Jewish Home ministers Naftali Bennett and Ayelet Shaked will remain in the coalition government, the two said Monday, despite the Prime Minister’s refusal to appoint Bennett as Defense Minister.
The two Jewish Home leaders addressed reporters at a press briefing Monday morning, following Prime Minister Binyamin Netanyahu’s announcement Sunday night that he would serve as Defense Minister, following Avigdor Liberman’s departure last week.
The Jewish Home had demanded that Netanyahu appoint Bennett as Defense Minister, threatening to bolt the government if Netanyahu refused.
On Monday, Bennett said the government had lost its direction, claiming that Israel was in the midst of a “security crisis”.
"The State of Israel is in the midst of a security crisis,” said Bennett at the press conference. “But our cruel enemies are nothing new. The situation hasn’t changed since Netanyahu worked to take down his own government.”
Bennett suggested that the crisis was rooted in a lack of leadership, not any new external threats, and played down comments by Prime Minister Netanyahu that Israel is currently in a sensitive security situation, and cannot afford early elections.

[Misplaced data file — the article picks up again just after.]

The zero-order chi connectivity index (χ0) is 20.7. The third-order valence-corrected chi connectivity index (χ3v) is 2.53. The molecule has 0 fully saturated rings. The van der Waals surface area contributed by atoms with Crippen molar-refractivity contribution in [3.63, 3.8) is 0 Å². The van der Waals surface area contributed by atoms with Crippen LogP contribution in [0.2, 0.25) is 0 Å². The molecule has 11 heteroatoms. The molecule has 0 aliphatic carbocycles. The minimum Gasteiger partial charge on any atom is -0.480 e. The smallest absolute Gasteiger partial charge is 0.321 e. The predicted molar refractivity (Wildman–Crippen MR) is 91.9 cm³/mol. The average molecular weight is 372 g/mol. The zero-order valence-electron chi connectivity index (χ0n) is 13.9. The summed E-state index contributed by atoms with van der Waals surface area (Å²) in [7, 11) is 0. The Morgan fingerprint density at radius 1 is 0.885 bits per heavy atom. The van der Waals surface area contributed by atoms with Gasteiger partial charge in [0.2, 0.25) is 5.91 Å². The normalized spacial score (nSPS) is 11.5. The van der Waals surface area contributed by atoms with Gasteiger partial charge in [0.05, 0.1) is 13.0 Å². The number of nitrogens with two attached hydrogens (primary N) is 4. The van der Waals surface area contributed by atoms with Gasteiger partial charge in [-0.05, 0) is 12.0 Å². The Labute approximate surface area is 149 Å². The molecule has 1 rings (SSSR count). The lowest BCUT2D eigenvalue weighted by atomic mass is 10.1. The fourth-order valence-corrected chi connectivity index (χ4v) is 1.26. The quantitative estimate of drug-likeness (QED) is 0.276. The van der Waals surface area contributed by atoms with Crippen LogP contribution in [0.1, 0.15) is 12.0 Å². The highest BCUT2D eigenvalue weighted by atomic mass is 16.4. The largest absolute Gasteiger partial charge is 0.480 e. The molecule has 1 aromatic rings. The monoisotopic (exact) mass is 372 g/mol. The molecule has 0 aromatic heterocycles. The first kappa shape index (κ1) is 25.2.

"There is no apocalypse on the horizon. There are challenges, enemies,” said Bennett.
"Our soldiers are more afraid of prosecutors than of Yahya Sinwar, referring to the Hamas chief.
Echoing some of the criticisms levelled by former Defense Minister Avigdor Liberman during his resignation announcement last week, chiding the government over its failure to evacuate the illegal Bedouin town Khan al-Ahmar east of Jerusalem.
Khan al-Ahmar, Bennett said, remains standing "despite all the Supreme Court rulings, because of fear over what Europe will say."
Bennett also pointed to the over 100 homes of terrorists which the IDF prepared for demolition, but which remain standing, despite Israel’s long-standing policy of demolishing homes of terrorists involved in violent attacks on Israelis.
"There are at this moment 102 terrorist homes which the IDF has measured and prepped for that are standing."
Despite their criticism, Bennett and Shaked said they would not be resigning from the government.
“What the Prime Minister has called ‘responsibility’ has been interpreted by our enemies as indecision, and there’s a thin line between them. Israel’s national security has been heading in a bad direction for the past decade, and that’s dangerous. When Israel wants to win, we will go back to winning, we aren’t fated [to lose]. We joined politics in order to offer an alternative, to replace indecision with decisiveness, weakness with strength,” said Bennett
“I’d like to announce that at this moment we drop our political demands, and we will help the Prime Minister win [against Hamas]. I know that I will lose political points, but it doesn’t matter. I’d rather lose to Netanyahu than have the State of Israel lose to [Hamas chief] Yahya Sinwar.”
“Our role in the government is too important to take our hands off the wheel,” said Shaked.
“It might cost us politically, but it is the responsible thing to do for the sake of the nation.”